Microsoft Surface Duo review: Cool design, janky performance – CNET

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Phones are like lifeboats, now. iPads ($270 at Back Market) and Chromebooks are classrooms. VR is my escape pod. Every device in my house has taken on a special purpose, connecting to schools, work, and everywhere else in some sort of insane clockwork dance. I pick my tools carefully. Experimentation happens, of course, but things need to work. This is the life of gadgets in our overburdened virtualized world, 2020.

The Microsoft Surface Duo seems at first like the perfect little device for this new work-from-home world. Two screens instead of one. Extra space, more apps. A phone that becomes a tablet. (And yes, it’s a real phone with a SIM card and everything.) And it costs $1,400 (about £1,070 or AU$1,960). This is encouraging. While I’ve never found dual-screen phones appealing, the Surface Duo arrived promising a well-thought-out argument for being useful.

From the outside it looked promising. I like the feel, the hinge. But if only the experience was as good on the inside. My time using the Surface Duo has been a rough ride through what feels like not-fully-baked software, and so far it most definitely has not convinced me of the value of dual screens. In particular, the sense of flow that the Duo aspires to — that feel of things working well together, the device not getting in the way — hasn’t been there for me.

Like

  • Beautiful thin design
  • Sturdy hinge can bend and stay in any orientation
  • Sharp OLED screens are good for documents and reading
  • Supports Microsoft Pen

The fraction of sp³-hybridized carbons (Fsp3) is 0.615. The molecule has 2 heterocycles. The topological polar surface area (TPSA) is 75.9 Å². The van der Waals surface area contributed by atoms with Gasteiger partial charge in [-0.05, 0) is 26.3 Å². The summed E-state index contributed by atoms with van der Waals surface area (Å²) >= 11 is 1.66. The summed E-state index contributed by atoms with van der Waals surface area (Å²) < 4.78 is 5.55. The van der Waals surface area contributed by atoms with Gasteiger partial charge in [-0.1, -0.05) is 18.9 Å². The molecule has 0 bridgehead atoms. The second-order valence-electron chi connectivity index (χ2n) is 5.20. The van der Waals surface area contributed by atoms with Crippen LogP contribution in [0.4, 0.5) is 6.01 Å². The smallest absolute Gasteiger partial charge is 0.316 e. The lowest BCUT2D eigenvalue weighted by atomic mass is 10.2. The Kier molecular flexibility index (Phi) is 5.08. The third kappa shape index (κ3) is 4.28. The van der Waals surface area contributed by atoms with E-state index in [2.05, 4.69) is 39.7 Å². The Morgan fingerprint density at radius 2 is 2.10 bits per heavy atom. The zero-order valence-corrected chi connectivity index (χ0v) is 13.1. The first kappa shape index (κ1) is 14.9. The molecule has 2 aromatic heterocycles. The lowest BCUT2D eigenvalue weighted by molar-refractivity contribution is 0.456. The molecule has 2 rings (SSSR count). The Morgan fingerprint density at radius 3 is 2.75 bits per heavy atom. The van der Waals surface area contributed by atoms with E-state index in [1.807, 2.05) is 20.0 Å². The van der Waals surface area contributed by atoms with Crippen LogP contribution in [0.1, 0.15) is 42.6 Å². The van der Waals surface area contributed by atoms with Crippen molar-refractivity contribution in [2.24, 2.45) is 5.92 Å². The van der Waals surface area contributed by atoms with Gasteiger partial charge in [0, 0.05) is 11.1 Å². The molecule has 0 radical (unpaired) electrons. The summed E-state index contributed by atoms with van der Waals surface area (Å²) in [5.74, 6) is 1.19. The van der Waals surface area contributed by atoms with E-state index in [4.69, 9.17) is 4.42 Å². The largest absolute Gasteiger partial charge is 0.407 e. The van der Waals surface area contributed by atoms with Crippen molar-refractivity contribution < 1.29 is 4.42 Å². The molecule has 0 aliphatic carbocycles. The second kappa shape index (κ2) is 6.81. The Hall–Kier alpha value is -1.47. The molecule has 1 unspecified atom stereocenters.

Don’t Like

  • Laggy, buggy software
  • Few apps support cross-screen multitasking
  • Not great for full-screen movie watching
  • Just one not-good camera
  • No 5G

There are some things the Duo does do well: Its feel and shape are compelling. It can stand up at multiple angles, which normal phones can’t do. The bonus screen can come in handy as an extra help at times, although I found I needed it less than I’d expected. (Scanning something like Twitter or Slack is helpful, but multitasking with keyboard input can get weird.) And if the dual screen stuff gets frustrating, well, it can be folded over and used as a single-screen phone. It’s perfectly fine at that — but that’s not why you’d get a Surface Duo, is it?

And, this Duo is arriving alongside the Samsung Galaxy Z Fold 2, a more expensive $2,000 (£1,799 or about AU$3,270) phone that’s thicker, but has a nearly seamless folding display (rather than two hinged displays), multiple cameras, 5G, a better processor, and more RAM. I haven’t used the Z Fold 2, but my colleague Jessica Dolcourt did, and she loved it. I don’t know if I’d like the Z Fold 2 any better than the Surface Duo, but The Z Fold 2 is Samsung’s second-year effort on folding phones. The Surface Duo ends up seeming, by comparison, like an idea that could still use another year of fleshing out. But even if the Z Fold 2 never existed, I’d still feel dissatisfied with aspects of the Surface Duo.

Here is a summary of my psychological state with this product: the Five Stages of Duo Acceptance.


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